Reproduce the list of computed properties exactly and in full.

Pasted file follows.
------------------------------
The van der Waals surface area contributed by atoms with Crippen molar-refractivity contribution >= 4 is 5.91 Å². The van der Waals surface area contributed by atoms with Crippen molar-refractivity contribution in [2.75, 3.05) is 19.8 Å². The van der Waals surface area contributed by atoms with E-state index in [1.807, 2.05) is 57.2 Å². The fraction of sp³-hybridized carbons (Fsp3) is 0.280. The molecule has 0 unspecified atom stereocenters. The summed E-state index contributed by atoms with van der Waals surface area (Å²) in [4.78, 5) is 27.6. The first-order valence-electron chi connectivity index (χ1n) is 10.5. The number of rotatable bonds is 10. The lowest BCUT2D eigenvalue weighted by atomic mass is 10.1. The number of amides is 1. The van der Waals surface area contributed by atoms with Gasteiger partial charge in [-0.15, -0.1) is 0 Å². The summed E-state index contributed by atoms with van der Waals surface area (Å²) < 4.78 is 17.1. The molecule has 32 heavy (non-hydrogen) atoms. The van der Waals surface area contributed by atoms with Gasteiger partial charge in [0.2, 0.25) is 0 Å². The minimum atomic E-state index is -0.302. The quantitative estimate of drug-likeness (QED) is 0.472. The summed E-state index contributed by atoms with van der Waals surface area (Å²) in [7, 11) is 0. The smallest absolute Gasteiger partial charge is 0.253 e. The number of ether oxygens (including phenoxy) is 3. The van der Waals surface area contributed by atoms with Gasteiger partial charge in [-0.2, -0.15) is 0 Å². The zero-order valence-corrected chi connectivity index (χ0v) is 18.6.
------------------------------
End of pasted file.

The van der Waals surface area contributed by atoms with Crippen molar-refractivity contribution >= 4 is 5.91 Å². The van der Waals surface area contributed by atoms with Crippen molar-refractivity contribution in [2.75, 3.05) is 19.8 Å². The van der Waals surface area contributed by atoms with E-state index in [1.807, 2.05) is 57.2 Å². The fraction of sp³-hybridized carbons (Fsp3) is 0.280. The molecule has 0 unspecified atom stereocenters. The summed E-state index contributed by atoms with van der Waals surface area (Å²) in [4.78, 5) is 27.6. The first-order valence-electron chi connectivity index (χ1n) is 10.5. The number of rotatable bonds is 10. The lowest BCUT2D eigenvalue weighted by atomic mass is 10.1. The number of amides is 1. The van der Waals surface area contributed by atoms with Gasteiger partial charge in [-0.15, -0.1) is 0 Å². The summed E-state index contributed by atoms with van der Waals surface area (Å²) < 4.78 is 17.1. The molecule has 32 heavy (non-hydrogen) atoms. The van der Waals surface area contributed by atoms with Gasteiger partial charge in [0.2, 0.25) is 0 Å². The minimum atomic E-state index is -0.302. The quantitative estimate of drug-likeness (QED) is 0.472. The summed E-state index contributed by atoms with van der Waals surface area (Å²) in [7, 11) is 0. The smallest absolute Gasteiger partial charge is 0.253 e. The number of ether oxygens (including phenoxy) is 3. The van der Waals surface area contributed by atoms with Gasteiger partial charge in [-0.2, -0.15) is 0 Å². The zero-order valence-corrected chi connectivity index (χ0v) is 18.6.